February 7, 2023

Verifying "One Heck Of A Wolf Story"

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On July 8, 2006, I brought you a story called, “One Heck Of A Wolf Story“. It was sent to me via email from a friend of mine in West Virginia, Rod Davis. We all have received emails with stories and photos attached and most of them make for good entertainment. It is safe to say too that the majority of us assume that what we are reading is true and accurate, for the most part.

It is my policy not to publish any stories that I cannot verify as being true. In my brief attempt to authenticate the story, I was unsuccessful but decided that as long as I explained to readers it may be a ficticious story, it was still good reading material.

If you followed the story, you would have seen a few comments that followed the posting. One comment claimed to be able to verify the story while another said the photos that accompanied the story where created with Photo Shop software.

Then I received a comment from the author of the story, Scott Richards, saying the story was true and I could contact him for more details. So I did.

According to Richards, he has no personal agenda for or against wolves. He told me that he doesn’t want to eradicate the state of Idaho from wolves but feels strongly, even before this incident, that wolf management needs stricter controls. He says the wolf needs to be removed from the endangered list and numbers reduced.

I asked Scott what he had to say about those who say his photos of what’s left of one of his dogs, were created with photo software. He told me that he has sent so many pictures to many different media groups etc. that he didn’t know exactly which photos I was refering to. The photos that I posted at the previous post showed the remains of one of his dogs after wolves had eaten most everything except the backbone and the head.

All he could tell me was that the photos were taken by federal wildlife warden Justin Mann and he gave me a phone number to reach him for verification. I have not been able to do that.

I also asked Scott why he wasn’t carrying a weapon while he was in the woods. He explained to me that he has been training his dogs for 34 years and he seldom carries a gun, only a camera. It is legal in Idaho to carry a weapon while training dogs but Richards claims that at the time his dogs were attacked by wolves, he didn’t know that. He claims that once while on a training mission 12 years ago, he was stopped by an Idaho Fish and Game officer named Mel Hedberg. The officer told him it was illegal to carry while training and that if he was found carrying again he would be charged.

The grey wolf is a protected species by federal law. This poses many problems in dealing with human/wolf and other animal/wolf encounters. I inquired of Richards if he would have been in trouble with the law if he had been carrying and used his gun to defend himself and his dogs. The law states that a person has the right to defend themselves and their property, in this case his dogs. He was very emphatic in stating that should you choose to use deadly force with wolves to defend yourself, you better have absolute proof that you needed it.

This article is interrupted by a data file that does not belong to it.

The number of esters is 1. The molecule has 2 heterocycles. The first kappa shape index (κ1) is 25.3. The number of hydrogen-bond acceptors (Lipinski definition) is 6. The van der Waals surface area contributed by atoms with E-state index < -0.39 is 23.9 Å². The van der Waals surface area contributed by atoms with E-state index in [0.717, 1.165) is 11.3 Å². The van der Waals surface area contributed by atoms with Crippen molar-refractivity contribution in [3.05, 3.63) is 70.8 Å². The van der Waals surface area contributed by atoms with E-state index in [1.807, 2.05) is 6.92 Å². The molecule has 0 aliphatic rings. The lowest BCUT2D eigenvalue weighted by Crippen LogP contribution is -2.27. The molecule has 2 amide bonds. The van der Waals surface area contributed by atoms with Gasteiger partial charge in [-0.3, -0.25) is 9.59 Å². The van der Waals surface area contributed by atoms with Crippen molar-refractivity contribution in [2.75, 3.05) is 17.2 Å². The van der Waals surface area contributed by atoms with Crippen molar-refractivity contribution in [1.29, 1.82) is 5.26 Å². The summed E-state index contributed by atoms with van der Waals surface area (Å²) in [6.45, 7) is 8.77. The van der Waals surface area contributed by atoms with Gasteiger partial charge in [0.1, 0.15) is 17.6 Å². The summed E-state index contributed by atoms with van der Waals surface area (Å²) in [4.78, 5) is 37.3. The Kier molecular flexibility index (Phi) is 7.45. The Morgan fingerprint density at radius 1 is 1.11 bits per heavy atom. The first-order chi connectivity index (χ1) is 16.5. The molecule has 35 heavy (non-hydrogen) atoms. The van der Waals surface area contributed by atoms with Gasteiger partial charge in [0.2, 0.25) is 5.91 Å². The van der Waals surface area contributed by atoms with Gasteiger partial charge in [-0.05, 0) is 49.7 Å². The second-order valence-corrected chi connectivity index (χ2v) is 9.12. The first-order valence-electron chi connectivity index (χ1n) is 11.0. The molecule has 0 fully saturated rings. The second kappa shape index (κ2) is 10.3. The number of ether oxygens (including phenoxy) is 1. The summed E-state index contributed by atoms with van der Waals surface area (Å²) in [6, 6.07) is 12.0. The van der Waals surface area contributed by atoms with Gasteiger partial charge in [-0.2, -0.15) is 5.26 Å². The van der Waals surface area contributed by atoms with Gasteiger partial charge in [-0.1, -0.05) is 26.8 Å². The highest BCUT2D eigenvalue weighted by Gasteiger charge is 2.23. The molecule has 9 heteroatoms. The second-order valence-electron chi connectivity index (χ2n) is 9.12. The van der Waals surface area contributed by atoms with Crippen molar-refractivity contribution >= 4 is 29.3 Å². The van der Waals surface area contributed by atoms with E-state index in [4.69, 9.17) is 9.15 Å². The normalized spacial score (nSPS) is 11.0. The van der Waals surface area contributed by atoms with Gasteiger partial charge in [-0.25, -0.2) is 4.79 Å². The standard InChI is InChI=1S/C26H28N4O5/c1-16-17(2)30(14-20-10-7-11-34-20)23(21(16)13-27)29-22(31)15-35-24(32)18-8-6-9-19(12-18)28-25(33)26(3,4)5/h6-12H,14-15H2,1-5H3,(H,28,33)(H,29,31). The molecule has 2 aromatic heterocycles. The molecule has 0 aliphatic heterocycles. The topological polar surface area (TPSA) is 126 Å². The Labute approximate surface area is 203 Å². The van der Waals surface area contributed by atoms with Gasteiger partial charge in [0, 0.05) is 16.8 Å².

Richards went on to explain some of the difficulties residents and in particular ranchers, have had in receiving compensation for loss of livestock etc. from wolf attacks. He claims that one problem is the length of time it takes for federal agents to get to an attack scene. Often there is little or no evidence left to examine.

If federal inspectors cannot prove beyond a doubt that a wolf attack occured, there is no compensation but also the attack is not listed as a wolf attack. Richards claims that a very small percentage of claims are actually recorded as wolf attacks and compensation made. This would explain better the reason pro-wolf groups state that very few wolf attacks actually do happen.

Richards will not receive any compensation for the loss of his dogs. Even though officials believe wolves were what killed them, the laws governing federally protected species does not recognize hunting dogs or pets as personal property the same as they do livestock.

What concerns him the most is that people are being told false information about wolves. Justin Mann, the officer who investigated Richards’ claim, said he had never seen wolves eat a dog they had attacked. It is not unusual for wolves to attack dogs. Wildlife biologists state that wolves consider a domestic animal like a dog as a threat, particularly if that animal enters an area where the wolves are rearing their young. According to Mann, the usual part of this incident is that after the kill, the wolves returned and ate the dog – as the photos show. He said the dogs must be very hungry.Scott Richards with remains of dog

If the wolf population is growing at a rate that exceeds what the habitat will bear, starvation is one natural way of reducing the numbers in a real but extremely cruel way. Richards claims the wolf population is 800% above management goals set by the U.S. Fish and Wildlife Service.

Richards also wanted pointed out the fact that places like schools, church camps, summer camps, etc. have had to hire armed guards to watch over kids while outside playing because of the increase in wolf attacks and sightings.

Today, July 18, 2006, Scott Richards is assisting CBS News in a documentary that is being done about his story and the grey wolf in general. Richards says the story will be showing the side of the wolf that pro-wolf and animal rights groups don’t want us to hear. The show will not be ready for airing for quite some time. If I can get a date, I will certainly let all readers know.

Tom Remington